To be honest, I'm not sure why this guy's famous. Perhaps 2 or 3 of the poems drew me in, the rest were not all that well written. He deals with complex issues in an uninviting, insincere manner.
Jun 04, 2013 Melanie rated it liked it
Shelves: poetry
I liked most of these poems, but several reviewers feel that this particular collection by C.K. Williams isn't as good as his previous work. Seems like a indication I should read more of C.K. Williams.

"My life's a topological monster not enough room in the century I was born in
too much in the one where I'll die so many blots and erasures maybe I'll
some other century to better graph my trajectory" (from "Timeline")


"Unbuckle your spurs life don't you know up ahead where the road ends the
Tom Romig
Aug 12, 2015 Tom Romig rated it it was amazing
Ah, mortality: hounding us, spurring us on, baffling us.
Apr 13, 2013 Kristy rated it it was ok
Shelves: poetry
I'm not really a fan of C.K. Williams' rambling, prose-ish poems. The voice of them is always really informal and conversational, and not in a good way - more like a "drunk old man in a bar" way. The subject matter of this particular volume tends to be the Speaker reflecting on other writers. This gets kind of old after awhile.

The Good
"Vile Jelly"
Will the eyes of conscience also be punctured? Spilled?

Or not laugh, not every day, but not cry either, or maybe a little, maybe cry just a lit
Kent Winward
Nov 12, 2012 Kent Winward rated it liked it
I have enjoyed CK Williams poetry over the years and this collection is another good example of his work. I tend to like my poetry easily ingested and about half of this volume was.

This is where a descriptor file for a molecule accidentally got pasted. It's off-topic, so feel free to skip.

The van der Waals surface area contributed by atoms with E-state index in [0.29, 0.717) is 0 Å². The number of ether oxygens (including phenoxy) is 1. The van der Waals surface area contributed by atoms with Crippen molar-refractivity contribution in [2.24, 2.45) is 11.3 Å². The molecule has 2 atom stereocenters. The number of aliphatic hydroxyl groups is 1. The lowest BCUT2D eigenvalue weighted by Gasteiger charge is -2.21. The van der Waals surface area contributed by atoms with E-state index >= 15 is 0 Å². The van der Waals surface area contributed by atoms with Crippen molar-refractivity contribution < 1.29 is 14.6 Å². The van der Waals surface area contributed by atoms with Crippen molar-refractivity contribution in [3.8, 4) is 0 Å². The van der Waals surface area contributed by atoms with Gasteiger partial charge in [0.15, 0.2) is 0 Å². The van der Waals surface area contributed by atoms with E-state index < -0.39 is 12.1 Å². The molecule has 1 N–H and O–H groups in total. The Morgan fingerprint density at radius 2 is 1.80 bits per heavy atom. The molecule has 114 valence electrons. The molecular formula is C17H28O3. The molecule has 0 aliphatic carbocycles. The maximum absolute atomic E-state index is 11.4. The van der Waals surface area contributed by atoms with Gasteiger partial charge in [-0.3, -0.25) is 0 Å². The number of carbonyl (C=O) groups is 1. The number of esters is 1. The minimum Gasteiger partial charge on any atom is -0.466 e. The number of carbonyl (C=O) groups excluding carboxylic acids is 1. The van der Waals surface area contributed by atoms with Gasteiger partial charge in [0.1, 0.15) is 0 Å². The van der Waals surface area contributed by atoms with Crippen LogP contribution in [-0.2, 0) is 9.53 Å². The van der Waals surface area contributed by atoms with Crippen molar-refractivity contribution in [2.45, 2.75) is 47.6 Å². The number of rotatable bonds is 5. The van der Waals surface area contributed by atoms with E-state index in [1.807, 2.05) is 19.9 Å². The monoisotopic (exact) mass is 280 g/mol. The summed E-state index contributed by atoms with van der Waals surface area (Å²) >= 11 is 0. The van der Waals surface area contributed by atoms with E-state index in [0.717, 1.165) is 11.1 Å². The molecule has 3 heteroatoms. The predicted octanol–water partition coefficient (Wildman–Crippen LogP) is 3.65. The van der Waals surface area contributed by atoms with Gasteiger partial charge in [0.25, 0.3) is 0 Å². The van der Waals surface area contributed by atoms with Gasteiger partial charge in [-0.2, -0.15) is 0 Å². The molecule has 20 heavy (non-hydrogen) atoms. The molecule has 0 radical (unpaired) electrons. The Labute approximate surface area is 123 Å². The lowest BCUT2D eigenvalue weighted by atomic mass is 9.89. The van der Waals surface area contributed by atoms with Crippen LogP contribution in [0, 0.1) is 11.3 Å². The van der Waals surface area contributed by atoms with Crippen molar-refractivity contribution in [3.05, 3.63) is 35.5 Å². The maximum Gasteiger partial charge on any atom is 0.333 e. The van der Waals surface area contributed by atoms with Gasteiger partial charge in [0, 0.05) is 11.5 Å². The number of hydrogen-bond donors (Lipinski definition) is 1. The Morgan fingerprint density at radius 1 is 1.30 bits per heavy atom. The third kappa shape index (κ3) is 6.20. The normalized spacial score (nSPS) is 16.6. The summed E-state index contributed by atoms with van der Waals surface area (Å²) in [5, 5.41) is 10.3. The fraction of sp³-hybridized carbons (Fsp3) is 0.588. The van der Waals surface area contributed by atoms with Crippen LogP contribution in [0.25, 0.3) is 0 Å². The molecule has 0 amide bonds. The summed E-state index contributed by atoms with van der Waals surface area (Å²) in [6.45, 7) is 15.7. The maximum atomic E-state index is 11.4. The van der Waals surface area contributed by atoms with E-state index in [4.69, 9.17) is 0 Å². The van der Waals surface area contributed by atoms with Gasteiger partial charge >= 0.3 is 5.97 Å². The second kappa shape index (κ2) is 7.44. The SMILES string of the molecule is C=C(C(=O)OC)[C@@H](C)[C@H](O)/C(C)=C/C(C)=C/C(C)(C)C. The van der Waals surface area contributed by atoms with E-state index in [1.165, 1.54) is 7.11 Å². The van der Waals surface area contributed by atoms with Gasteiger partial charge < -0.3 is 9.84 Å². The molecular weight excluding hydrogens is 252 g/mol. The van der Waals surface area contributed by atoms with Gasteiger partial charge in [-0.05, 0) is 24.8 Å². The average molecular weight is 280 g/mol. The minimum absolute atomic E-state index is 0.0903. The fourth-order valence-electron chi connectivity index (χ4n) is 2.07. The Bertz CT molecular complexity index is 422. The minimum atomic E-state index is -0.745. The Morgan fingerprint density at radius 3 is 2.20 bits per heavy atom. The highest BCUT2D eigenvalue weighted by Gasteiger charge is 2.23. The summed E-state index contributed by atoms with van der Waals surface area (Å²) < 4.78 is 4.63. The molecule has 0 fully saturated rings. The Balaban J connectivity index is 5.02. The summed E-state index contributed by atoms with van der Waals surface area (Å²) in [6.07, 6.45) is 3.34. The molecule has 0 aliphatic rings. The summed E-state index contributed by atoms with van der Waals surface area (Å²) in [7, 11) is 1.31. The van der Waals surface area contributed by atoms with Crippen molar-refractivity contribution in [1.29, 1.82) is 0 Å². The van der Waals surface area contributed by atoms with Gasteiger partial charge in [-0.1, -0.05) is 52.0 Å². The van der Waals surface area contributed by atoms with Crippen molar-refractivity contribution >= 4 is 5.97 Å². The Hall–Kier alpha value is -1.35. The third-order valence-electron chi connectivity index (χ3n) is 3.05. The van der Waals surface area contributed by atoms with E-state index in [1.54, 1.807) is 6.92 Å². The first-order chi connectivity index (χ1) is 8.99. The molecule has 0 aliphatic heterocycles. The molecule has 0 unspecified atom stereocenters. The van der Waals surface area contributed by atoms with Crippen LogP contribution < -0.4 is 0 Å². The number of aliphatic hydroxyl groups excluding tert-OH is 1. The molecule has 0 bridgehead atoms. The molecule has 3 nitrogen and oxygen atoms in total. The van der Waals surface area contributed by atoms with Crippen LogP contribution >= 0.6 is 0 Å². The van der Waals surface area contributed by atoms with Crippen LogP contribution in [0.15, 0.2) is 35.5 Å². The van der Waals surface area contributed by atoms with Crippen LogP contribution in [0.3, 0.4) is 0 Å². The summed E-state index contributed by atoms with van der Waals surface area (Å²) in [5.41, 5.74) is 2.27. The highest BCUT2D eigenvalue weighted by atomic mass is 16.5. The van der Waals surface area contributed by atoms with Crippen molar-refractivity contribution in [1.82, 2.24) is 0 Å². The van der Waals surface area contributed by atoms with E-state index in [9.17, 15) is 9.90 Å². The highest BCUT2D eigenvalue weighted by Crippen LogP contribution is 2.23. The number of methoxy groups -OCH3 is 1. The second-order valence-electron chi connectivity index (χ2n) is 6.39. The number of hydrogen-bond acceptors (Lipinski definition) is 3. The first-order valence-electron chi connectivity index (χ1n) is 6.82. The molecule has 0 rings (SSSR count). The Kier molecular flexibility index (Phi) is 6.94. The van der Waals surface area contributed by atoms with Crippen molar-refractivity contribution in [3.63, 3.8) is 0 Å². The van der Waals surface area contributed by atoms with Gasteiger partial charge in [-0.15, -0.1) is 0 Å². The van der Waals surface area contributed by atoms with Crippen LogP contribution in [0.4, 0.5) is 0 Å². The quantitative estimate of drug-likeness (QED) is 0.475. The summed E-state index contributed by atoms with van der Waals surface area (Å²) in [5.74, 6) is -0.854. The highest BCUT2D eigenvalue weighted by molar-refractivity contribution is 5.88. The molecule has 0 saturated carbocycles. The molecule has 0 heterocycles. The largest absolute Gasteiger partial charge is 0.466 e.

On a complete side note, every poetry book should come with a recording of the author reading the poetry. Poetic words on a page lose something that is gained through vocalization -- but that is my personal preference.
World Literature Today
"As this vivid and surprising image evidences, C. K. Williams’s many readers will be happy to receive these lively and interesting new poems, whatever the process that births them." - Benjamin Myers, Oklahoma Baptist University

This book was reviewed in the March 2013 issue of World Literature Today. Read the full review by visiting our website:
Adam Hanover
Feb 08, 2013 Adam Hanover rated it it was ok
Highly ekphrastic at times, too much so for my taste. Williams has an idiosyncratic style tailor made for storytelling through lyric poems, but falls into the pattern of lamenting his old age in every poem and name-dropping geniuses of ages past.
Brian Wilkins
Apr 24, 2014 Brian Wilkins rated it it was amazing
Even the poems which are not as successful (and that by comparison) confront me, spur thought, & have their own rangy music.
Doralee Brooks
Dec 18, 2012 Doralee Brooks rated it it was amazing
He's my favorite contemporary poet, and I return to his poems and essays again and again. This book is amazing!
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C.K. Williams was born and grew up in and around Newark, New Jersey. He graduated from the University of Pennsylvania, where he majored in philosophy and English. He has published many books of poetry, including Repair, which was awarded the 2000 Pulitzer Prize, The Singing which won the National Book Award for 2003, and Flesh and Blood, the winner of the National Book Critics Circle Prize in 1987 ...more